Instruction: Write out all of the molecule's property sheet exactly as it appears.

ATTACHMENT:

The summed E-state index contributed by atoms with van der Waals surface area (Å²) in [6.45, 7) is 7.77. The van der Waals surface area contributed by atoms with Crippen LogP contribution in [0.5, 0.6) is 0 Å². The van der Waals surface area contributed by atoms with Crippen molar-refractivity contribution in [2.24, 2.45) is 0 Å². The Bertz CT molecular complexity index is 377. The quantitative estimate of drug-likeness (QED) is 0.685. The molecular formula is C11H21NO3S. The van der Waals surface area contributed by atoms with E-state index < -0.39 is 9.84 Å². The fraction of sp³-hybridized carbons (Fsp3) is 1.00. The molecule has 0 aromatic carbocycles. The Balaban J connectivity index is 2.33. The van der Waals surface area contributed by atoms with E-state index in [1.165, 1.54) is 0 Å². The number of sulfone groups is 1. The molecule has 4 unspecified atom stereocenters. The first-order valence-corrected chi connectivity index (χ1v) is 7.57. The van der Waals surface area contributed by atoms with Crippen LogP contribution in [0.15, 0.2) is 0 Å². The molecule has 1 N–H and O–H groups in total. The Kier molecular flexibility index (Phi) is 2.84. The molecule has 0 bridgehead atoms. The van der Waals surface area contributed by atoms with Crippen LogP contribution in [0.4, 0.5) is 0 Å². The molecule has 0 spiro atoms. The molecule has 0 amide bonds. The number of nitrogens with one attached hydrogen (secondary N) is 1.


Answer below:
The summed E-state index contributed by atoms with van der Waals surface area (Å²) in [6.45, 7) is 7.77. The van der Waals surface area contributed by atoms with Crippen LogP contribution in [0.5, 0.6) is 0 Å². The van der Waals surface area contributed by atoms with Crippen molar-refractivity contribution in [2.24, 2.45) is 0 Å². The Bertz CT molecular complexity index is 377. The quantitative estimate of drug-likeness (QED) is 0.685. The molecular formula is C11H21NO3S. The van der Waals surface area contributed by atoms with E-state index < -0.39 is 9.84 Å². The fraction of sp³-hybridized carbons (Fsp3) is 1.00. The molecule has 0 aromatic carbocycles. The Balaban J connectivity index is 2.33. The van der Waals surface area contributed by atoms with E-state index in [1.165, 1.54) is 0 Å². The number of sulfone groups is 1. The molecule has 4 unspecified atom stereocenters. The first-order valence-corrected chi connectivity index (χ1v) is 7.57. The van der Waals surface area contributed by atoms with Crippen LogP contribution in [0.15, 0.2) is 0 Å². The molecule has 1 N–H and O–H groups in total. The Kier molecular flexibility index (Phi) is 2.84. The molecule has 0 bridgehead atoms. The van der Waals surface area contributed by atoms with Crippen LogP contribution in [0.4, 0.5) is 0 Å². The molecule has 0 spiro atoms. The molecule has 0 amide bonds. The number of nitrogens with one attached hydrogen (secondary N) is 1.